Tuesday, December 1, 2015

In the Circus of You by Nicelle Davis and Cheryl Gross

New review over at Glint.

"The speaker of the poems is drawn to freaks because their oddity is on the outside, like, for example, the Camel Girl, the Rubber Boy, and the last of the split-tailed mermaids, among many others. The protagonist’s peculiarity, on the other hand, is internal and is looking for a way to express itself outwardly. It seems to me that what she is doing is trying to reclaim her identity in the way the freaks seem to have done. When discussing the Camel Girl, for example, she says, 'More than any, she holds me accountable for staring . . . no matter how I’ve been called an animal, I’ve never had to fight a camera for human recognition that I am of their kind.' Davis’s main character attempts throughout the collection to take ownership of herself, to lay claim to her body and her bones in the wake of the dissolution of her marriage to her childhood sweetheart."

Sunday, November 22, 2015

Upcoming Readings and Events: 2015-2016

December 13, 2015
Poems While You Wait
Dose Market
Morgan Manufacturing
401 N. Morgan, Chicago, IL 

January 31, 2016
Poems While You Wait
Randolph Street Market
1350 W. Randolph St, Chicago, IL

February 5, 2016
Logan's Run Reading Series
Logan Square
Chicago, IL

March 19, 2016
Racine Public Library
75 Seventh Street
Racine, WI 53403

April 30, 2016
Slash Pine Writers Festival
University of Alabama
Tuscaloosa, Alabama

Tuesday, November 10, 2015

New Micro-review of Most Human Human Contest

Check out Irene Marques's review at American Micro-reviews & Interviews.

"We may appear as brutes by day in order to survive in the world we live in, but at night, behind the dark curtains of the stage or in a sudden movement and dance of the body, we reveal our existential yearning, when the spirit is allowed to speak and exit the walls of the body-material that cuts, dissects and reduces. It is in this interval that beingness is, and we become the “most human human,” suspending the force of gravity and evading the chains that want to make us small."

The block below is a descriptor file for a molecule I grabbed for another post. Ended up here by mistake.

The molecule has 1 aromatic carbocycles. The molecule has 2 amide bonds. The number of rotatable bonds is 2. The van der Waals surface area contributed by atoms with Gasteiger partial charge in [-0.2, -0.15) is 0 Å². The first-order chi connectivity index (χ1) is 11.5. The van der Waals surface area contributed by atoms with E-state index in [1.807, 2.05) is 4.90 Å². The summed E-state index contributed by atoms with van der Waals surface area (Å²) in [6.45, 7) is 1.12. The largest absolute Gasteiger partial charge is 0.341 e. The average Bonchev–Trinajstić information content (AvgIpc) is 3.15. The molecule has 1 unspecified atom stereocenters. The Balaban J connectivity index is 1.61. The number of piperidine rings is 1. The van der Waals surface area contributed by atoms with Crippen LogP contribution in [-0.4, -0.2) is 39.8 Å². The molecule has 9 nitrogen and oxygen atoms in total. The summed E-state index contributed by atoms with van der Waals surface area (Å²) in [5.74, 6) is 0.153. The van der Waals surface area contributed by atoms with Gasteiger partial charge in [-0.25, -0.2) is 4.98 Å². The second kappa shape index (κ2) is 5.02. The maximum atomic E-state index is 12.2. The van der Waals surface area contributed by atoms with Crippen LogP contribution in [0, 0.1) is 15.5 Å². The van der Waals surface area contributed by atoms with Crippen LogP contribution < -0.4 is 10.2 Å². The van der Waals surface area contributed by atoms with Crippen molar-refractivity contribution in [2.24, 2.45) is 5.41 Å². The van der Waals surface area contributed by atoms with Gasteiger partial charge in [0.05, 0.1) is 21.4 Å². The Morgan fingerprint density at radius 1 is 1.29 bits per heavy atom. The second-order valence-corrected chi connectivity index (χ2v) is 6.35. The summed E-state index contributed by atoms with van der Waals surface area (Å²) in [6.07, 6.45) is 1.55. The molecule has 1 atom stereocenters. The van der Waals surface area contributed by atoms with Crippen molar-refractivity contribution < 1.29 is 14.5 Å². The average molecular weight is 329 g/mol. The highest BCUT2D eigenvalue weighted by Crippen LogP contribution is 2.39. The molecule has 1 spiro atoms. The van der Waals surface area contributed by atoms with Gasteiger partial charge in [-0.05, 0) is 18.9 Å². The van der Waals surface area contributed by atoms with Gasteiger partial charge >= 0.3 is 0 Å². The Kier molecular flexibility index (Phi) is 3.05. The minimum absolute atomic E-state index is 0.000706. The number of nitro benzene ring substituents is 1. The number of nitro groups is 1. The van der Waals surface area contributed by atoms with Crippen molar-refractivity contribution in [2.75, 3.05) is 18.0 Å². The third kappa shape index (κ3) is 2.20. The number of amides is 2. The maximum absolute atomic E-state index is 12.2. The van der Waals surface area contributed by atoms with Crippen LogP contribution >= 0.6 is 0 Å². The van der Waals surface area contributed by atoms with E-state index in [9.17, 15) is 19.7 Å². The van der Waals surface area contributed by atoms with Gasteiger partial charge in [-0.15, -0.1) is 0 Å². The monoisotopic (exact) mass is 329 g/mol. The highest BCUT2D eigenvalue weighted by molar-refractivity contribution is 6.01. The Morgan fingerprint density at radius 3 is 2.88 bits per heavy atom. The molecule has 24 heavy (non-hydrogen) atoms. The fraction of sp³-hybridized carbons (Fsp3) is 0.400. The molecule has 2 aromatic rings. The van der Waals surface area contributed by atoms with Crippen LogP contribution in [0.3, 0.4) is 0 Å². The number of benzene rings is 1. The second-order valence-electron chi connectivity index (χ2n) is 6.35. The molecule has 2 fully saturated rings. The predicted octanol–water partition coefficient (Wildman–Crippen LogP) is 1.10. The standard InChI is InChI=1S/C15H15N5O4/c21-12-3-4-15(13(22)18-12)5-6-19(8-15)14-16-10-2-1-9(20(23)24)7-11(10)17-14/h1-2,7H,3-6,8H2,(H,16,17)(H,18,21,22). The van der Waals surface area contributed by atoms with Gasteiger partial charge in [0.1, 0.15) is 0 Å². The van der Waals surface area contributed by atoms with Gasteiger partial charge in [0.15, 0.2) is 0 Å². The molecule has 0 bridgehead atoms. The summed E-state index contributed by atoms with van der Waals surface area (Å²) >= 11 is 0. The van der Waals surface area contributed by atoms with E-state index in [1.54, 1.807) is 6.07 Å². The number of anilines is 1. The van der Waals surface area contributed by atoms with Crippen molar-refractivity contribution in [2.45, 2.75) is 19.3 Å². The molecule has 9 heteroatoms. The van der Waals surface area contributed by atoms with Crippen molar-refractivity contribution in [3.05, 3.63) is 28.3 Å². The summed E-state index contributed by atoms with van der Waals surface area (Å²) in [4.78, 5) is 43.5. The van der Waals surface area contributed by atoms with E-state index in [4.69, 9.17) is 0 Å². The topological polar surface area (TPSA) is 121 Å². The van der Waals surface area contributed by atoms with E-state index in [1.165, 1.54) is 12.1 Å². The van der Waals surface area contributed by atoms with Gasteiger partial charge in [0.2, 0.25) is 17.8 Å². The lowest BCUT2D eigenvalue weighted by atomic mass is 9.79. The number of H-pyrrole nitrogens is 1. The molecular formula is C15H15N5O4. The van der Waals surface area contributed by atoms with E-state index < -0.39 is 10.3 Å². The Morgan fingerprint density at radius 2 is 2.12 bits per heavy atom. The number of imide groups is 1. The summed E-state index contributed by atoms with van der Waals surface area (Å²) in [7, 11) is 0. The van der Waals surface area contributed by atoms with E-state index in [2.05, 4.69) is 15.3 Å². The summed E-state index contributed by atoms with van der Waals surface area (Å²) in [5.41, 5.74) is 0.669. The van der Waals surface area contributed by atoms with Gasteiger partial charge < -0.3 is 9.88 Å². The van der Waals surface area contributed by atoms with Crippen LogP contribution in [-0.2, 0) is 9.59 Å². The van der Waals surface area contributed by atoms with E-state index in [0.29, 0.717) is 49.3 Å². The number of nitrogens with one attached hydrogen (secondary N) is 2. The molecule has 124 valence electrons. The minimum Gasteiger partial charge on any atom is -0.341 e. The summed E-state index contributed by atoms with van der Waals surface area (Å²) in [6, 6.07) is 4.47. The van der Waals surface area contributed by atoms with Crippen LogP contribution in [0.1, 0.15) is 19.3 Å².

Tuesday, November 3, 2015

It's Finally Here!

Order your copy of the anthology I co-edited with Luis Gonçalves over at Boavista Press.

This anthology brings together fiction, poetry, recipes, and memoirs by some of the best Portuguese-Canadian and Portuguese-American writers to narrate the Portuguese Diasporic experience in North America. These works focus on lived experiences, shared spaces and the ethnic identity through which this distinctive culture is lived in the United States of America and Canada, both of which have long been home to significant and vibrant Portuguese communities that arrived roughly in the same waves of migration.

Saturday, October 17, 2015

Review of Failure Lyric

I review Kristina Marie Darling's Failure Lyric at Word Riot.


"Darling usually works so hard, in my opinion, to find ways to conquer the silence, to overcome the negating power of loss, but in these poems the protagonist is often described as being unable to speak. “I tried to kiss you, but my mouth was frozen shut” and “Even in / the midst of violence, she finds herself unable to speak” are but two examples. Failure Lyric brazenly embraces failure, as the title suggests, but it does not pretend to find enlightenment or solace where there is none."

Thursday, October 15, 2015

In the Grip of a Name: New MMA Pieces

Check out 3 more MMA essays over at More Than Sports Talk


Of course, one must not fall for the lie that size doesn’t matter because it definitely does, and you don’t want to find out too late that a two hundred-pound brick-fisted opponent might as well be two hundred pounds of brick.

If you like these, here are four more also at More Than Sports Talk

New Review at Boston Review

I review Noah Eli Gordon's The Word Kingdom in the Word Kingdom at Boston Review.


"These poems are not playing games. Rather, they are attempting, without becoming precious or overly self-serious, to be sincere: “If I were to say, ‘The only thing inside a muffin / is muffin,’ I would certainly mean it."

Monday, September 7, 2015

New Poetry from the Midwest

Pick up your own copy of New Poetry from the Midwest Anthology!